Mastoiditis Treatment - How to Manage Chronic Mastoiditis

Published: 25th March 2008
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Mastoiditis is an inflammation or infection of the mastoid bone, which is a portion of the temporal bone. The mastoid consists of air cells that drain the middle ear. Mastoiditis occurs equally in males and females. Mastoiditis most commonly affects children. Mastoiditis develops when middle ear inflammation spreads to the mastoid air cells, resulting in infection and destruction of the mastoid bone. Some symptoms and signs of mastoiditis to pain and tenderness in the mastoid region, as well as swelling. It may have ear pain (otalgia), and the ear or mastoid region can be red (erythematous).


Symptoms of mastoiditis may at first be the same as symptoms of an early middle ear infection. With progression, however, the swollen mastoid may push the outer ear slightly forward and away from the head. The area behind the ear will appear red and swollen, and will be very sore.

Fever or headache may also be present. Mastoiditis complications arise when the inflammation spreads throughout the antrum and in the posterior fossa of the skull, the middle cranial fossa, the facial nerve canal, and the sigmoid sinus side, and the end of the petrous bone temporal. Local Extension of the disease can cause serious morbidity and potentially fatal disease. If the infection continues to spread, the following complications may occur first is meningitis - an infection of the outside of the brain. second is brain abscess - a pocket of pus and infection that may develop in the brain. The primary treatment for mastoiditis is intravenous antibiotics.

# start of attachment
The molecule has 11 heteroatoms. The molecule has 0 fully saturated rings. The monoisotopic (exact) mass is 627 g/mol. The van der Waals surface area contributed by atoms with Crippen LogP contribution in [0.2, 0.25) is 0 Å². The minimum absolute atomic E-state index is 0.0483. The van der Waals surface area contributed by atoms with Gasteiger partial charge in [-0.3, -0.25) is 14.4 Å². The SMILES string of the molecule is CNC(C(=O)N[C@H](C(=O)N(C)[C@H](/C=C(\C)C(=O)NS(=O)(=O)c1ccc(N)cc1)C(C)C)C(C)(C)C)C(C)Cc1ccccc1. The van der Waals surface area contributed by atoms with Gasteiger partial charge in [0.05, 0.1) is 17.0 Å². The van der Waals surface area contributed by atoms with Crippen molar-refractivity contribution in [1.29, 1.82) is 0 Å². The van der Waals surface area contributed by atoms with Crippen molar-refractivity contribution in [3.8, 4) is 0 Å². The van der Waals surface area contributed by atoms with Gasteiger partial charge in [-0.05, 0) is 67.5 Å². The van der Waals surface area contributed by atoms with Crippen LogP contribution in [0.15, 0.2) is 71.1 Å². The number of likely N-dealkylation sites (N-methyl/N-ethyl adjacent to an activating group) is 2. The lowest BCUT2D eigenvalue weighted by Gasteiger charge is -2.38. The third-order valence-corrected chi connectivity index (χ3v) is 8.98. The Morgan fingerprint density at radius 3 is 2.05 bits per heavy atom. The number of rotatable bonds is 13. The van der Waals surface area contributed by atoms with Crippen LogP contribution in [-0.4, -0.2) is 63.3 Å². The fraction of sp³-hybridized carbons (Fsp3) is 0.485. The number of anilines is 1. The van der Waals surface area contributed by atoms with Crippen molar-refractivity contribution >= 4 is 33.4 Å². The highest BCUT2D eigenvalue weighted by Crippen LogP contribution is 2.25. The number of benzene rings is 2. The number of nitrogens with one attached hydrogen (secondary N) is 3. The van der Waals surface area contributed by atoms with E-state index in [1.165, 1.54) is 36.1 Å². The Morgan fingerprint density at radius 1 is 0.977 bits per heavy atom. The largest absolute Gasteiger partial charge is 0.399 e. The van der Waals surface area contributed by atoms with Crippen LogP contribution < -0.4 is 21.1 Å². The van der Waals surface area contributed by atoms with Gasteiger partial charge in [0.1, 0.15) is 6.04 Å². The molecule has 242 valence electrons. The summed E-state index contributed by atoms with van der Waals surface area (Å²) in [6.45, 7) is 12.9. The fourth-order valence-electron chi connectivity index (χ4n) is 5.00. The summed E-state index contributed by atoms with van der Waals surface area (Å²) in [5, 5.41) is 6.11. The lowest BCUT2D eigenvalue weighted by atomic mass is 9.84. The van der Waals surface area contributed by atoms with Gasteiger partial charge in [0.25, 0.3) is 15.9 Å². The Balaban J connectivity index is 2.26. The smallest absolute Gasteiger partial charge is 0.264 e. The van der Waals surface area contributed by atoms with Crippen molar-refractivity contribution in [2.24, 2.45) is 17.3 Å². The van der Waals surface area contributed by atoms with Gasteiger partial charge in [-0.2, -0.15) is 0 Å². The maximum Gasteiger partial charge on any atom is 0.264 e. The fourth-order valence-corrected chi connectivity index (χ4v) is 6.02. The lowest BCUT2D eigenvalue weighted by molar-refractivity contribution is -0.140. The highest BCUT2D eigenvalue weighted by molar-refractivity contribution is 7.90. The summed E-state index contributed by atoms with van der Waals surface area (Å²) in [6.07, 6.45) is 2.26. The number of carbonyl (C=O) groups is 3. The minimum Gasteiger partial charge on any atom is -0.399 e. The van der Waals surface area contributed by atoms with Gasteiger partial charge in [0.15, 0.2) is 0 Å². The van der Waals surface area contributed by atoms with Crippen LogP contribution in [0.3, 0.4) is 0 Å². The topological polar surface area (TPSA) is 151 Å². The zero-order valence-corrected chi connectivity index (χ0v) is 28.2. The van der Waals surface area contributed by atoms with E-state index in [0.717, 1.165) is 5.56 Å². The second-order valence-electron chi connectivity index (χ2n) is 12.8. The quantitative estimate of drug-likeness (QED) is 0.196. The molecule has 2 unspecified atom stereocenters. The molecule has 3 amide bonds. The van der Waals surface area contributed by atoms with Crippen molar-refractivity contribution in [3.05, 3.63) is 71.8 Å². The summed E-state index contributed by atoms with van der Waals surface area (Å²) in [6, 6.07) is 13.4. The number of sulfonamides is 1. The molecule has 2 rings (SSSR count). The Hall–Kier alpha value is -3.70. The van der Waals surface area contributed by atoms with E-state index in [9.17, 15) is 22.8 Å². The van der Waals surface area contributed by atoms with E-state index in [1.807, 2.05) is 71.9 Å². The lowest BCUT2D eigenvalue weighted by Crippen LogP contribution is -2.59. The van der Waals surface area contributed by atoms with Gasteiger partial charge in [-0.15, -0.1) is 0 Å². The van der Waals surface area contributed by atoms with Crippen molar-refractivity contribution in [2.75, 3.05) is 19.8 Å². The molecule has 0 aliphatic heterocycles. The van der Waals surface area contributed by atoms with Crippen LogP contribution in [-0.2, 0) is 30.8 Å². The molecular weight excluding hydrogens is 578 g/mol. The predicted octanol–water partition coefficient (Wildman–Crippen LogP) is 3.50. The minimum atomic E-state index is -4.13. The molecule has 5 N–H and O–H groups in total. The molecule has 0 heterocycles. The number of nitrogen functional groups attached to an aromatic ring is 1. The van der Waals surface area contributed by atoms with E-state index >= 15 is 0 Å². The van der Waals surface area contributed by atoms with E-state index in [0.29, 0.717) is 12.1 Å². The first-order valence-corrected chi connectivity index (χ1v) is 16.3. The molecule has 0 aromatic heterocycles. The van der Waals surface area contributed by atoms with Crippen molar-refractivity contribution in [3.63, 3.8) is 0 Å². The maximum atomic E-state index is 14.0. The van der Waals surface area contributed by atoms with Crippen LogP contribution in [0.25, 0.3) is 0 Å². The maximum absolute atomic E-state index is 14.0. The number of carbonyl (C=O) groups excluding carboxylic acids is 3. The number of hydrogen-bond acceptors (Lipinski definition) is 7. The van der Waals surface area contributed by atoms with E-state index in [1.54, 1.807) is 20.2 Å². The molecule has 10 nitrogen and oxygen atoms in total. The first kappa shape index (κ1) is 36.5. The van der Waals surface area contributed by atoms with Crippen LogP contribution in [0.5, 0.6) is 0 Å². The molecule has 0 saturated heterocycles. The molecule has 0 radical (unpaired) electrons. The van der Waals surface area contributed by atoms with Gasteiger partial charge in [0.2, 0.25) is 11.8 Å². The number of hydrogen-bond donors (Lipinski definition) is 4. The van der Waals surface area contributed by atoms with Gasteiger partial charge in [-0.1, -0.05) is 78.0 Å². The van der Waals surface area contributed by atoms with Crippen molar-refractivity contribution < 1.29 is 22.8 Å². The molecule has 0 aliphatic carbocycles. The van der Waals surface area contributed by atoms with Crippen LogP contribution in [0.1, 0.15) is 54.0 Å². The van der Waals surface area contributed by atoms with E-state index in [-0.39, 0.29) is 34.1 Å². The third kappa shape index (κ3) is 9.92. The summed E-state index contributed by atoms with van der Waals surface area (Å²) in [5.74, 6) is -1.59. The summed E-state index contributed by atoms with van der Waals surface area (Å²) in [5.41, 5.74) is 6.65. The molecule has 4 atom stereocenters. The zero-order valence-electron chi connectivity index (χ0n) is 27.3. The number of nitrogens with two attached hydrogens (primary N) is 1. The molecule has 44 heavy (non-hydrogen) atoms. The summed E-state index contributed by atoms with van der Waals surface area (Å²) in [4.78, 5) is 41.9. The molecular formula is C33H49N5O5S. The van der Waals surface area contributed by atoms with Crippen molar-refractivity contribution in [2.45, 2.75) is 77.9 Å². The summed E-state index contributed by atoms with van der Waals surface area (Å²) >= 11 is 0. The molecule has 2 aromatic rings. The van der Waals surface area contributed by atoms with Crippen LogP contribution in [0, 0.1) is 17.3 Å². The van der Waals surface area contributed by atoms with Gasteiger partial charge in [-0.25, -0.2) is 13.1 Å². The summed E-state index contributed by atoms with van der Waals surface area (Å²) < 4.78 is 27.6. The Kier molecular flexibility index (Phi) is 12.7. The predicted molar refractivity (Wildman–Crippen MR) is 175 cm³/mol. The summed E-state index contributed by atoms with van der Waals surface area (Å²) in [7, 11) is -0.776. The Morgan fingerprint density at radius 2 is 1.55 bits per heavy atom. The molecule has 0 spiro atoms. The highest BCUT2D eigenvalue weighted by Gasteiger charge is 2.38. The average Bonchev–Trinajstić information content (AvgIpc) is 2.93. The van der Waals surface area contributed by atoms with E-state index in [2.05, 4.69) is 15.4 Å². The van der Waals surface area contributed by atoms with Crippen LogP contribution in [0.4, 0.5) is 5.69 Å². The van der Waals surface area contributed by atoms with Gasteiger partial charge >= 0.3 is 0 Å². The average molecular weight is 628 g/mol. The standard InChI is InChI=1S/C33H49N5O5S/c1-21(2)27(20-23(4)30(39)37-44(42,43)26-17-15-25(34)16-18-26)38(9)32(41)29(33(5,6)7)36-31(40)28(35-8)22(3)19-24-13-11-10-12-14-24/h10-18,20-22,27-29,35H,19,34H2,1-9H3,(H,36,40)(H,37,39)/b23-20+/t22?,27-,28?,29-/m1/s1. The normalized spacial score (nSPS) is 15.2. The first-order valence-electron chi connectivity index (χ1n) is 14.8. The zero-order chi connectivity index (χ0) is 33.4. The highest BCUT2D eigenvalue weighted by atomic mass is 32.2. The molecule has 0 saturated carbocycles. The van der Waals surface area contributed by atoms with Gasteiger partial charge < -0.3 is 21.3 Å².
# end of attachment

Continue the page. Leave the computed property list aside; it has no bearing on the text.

The diagnosis of mastoiditis is clinical-based on the medical history and physical examination. Imaging studies may provide additional information; the study of choice is the CT scan, which may show focal destruction of the bone or signs of an abscess (a pocket of infection). X-rays are not as useful. If there is drainage, it is often sent for culture, although this will often be negative if the patient has begun taking antibiotics.


The mainstay of management of acute mastoiditis is placement of a pressure equalization tube or an incision in the eardrum to allow the infected material to drain out along with antibiotics directed against the particular bacteria present in the purulent material. If the mastoiditis has become coalescent, then a tube placed in the eardrum followed by a limited mastoidectomy to drain out the infection along with appropriate antibiotics will resolve the difficulty. For chronic mastoiditis attempts to clear it with oral or topical antibiotic therapy are first performed.

In the case of a very severe infection of the mastoid bone itself, with a collection of pus (abscess), an operation to remove the mastoid part of the temporal bone is often necessary (mastoidectomy).

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